Thursday, April 10, 2014

Revolutionary War Period American-Made Officer's "Committee of Safety" Fusil/Musket, attributed to Asa Waters of Milbury, Mass., ca. 1777

 In very fine original flintlock condition. Octagonal-to-round, pin-fastened, 40 3/4", smoothbore, .69 caliber, proof-marked barrel with a bottom mounted bayonet-lug, a fine wedding-band transition and a brass front sight: the left side of the breech with “PRO” & “VED” proof-marks within “sausage-shaped” borders, of the type used by Asa Waters of Milbury, Mass 1742-1813 (Please see: E. Heer’s: “Der Neue Stockel”, vol. 2, pg. 1354 & Merrill Lindsay’s: “The New England Gun”, pg. 32). Nicely carved and molded, hardwood (Cherry?) fullstock of Brown Bess-inspired design, having simple raised carved points, around the lock and sideplate mortises, a raised beavertail apron at the barrel-tang and a pronounced lobe at the tailpipe. Accented with incised carved double-thread lines, along the forestock and around the border of the beavertail-apron. The semi-Roman-Nose buttstock with a deeply fluted and raised comb of classic American Revolutionary War Period form. American sheet-brass and engraved English-style furniture. The buttplate with a finely etched stepped tang, (4) barrel-form ramrod pipes, a sheet-brass, rifle-type/triangular sideplate and a pin-fastened nose-cap. The trigger-guard with an embossed acorn forward finial and its bow with finely etched floral scrolls, en suite with the buttplate-tang. Lightly engraved, unmarked, American-made? lock with flat surfaces, a bridled powder-pan, a sliding rear safety and its matching gooseneck hammer: the top-jaw associated. In overall very fine untouched original flintlock condition. The iron surfaces of the barrel with a smooth steel-gray age patina and the expected light scattered discoloration/fine pitting, at the hooked-breech and touch hole. The lock with matching smooth surfaces and is in mechanically functional order with a strong mainspring and fine timing. Very Fine stock with 85%+ finish, sharp contours, some light handling marks and minor abrasions/tight hairlines. The brass furniture with a fine, untouched, mustard-toned patina and sharp engraving. A very nice example of an attributable, American, Revolutionary War Period, Officer’s Fusil/Musket, made by a noted Colonial Massachusetts gunsmith. Complete with its button-head iron ramrod. Overall length, 57".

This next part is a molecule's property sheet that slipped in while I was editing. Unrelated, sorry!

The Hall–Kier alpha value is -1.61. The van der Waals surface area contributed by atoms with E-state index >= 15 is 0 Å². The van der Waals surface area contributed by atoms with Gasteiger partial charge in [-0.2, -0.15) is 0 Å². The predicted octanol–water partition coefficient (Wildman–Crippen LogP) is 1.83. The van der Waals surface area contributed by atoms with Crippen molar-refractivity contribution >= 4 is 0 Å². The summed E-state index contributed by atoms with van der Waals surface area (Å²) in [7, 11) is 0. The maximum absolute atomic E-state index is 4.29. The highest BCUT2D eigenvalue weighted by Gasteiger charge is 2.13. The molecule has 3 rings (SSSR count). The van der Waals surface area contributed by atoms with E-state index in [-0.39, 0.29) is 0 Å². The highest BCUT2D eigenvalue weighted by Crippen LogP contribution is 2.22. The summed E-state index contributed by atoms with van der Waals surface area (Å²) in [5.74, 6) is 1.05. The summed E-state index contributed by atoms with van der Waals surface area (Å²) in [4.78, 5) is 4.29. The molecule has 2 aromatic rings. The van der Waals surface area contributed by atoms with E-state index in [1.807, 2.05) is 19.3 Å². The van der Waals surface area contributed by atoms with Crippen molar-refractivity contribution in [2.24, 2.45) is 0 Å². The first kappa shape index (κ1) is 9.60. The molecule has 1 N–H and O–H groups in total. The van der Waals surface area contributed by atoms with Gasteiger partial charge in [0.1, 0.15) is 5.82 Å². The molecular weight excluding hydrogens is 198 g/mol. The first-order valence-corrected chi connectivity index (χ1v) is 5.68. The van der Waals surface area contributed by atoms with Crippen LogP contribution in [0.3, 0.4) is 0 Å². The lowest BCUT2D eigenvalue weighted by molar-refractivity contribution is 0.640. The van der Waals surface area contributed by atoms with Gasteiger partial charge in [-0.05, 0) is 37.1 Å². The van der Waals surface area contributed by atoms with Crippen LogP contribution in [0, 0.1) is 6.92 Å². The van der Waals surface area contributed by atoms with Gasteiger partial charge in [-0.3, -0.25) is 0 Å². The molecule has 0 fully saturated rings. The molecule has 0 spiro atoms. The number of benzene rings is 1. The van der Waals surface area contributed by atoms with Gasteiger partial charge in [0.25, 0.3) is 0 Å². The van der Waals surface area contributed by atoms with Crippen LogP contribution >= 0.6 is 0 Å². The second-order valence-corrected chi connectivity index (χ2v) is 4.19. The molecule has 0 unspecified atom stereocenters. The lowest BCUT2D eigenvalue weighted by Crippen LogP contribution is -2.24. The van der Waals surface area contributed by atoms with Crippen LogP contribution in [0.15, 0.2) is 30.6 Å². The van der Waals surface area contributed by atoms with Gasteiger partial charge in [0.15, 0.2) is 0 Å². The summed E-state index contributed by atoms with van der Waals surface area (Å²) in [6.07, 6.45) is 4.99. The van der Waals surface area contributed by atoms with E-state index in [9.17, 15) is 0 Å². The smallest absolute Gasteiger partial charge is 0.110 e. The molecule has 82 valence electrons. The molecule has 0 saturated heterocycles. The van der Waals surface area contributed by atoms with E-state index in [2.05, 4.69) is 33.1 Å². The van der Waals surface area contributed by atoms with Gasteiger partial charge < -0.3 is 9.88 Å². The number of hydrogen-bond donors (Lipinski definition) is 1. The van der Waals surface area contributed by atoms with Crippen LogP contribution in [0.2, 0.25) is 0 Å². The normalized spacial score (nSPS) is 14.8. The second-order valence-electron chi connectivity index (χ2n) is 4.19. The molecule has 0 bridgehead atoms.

Copy and photos from Ambrose Antiques.

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